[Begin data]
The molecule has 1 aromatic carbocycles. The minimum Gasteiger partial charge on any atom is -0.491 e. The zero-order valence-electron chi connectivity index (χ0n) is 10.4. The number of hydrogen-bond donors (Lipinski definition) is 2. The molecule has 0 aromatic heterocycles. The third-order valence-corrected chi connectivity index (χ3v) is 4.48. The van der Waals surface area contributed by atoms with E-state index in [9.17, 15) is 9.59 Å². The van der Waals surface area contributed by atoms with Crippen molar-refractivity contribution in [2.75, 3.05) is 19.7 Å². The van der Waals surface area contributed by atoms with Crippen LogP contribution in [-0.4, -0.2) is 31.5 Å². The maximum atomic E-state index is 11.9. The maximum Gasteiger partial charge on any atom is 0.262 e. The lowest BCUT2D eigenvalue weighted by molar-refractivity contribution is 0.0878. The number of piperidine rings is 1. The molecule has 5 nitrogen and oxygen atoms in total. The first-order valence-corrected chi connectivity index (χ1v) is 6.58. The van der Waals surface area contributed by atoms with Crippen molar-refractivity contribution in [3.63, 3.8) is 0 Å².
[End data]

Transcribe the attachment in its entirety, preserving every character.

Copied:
The molecule has 1 aromatic carbocycles. The minimum Gasteiger partial charge on any atom is -0.491 e. The zero-order valence-electron chi connectivity index (χ0n) is 10.4. The number of hydrogen-bond donors (Lipinski definition) is 2. The molecule has 0 aromatic heterocycles. The third-order valence-corrected chi connectivity index (χ3v) is 4.48. The van der Waals surface area contributed by atoms with E-state index in [9.17, 15) is 9.59 Å². The van der Waals surface area contributed by atoms with Crippen molar-refractivity contribution in [2.75, 3.05) is 19.7 Å². The van der Waals surface area contributed by atoms with Crippen LogP contribution in [-0.4, -0.2) is 31.5 Å². The maximum atomic E-state index is 11.9. The maximum Gasteiger partial charge on any atom is 0.262 e. The lowest BCUT2D eigenvalue weighted by molar-refractivity contribution is 0.0878. The number of piperidine rings is 1. The molecule has 5 nitrogen and oxygen atoms in total. The first-order valence-corrected chi connectivity index (χ1v) is 6.58. The van der Waals surface area contributed by atoms with Crippen molar-refractivity contribution in [3.63, 3.8) is 0 Å².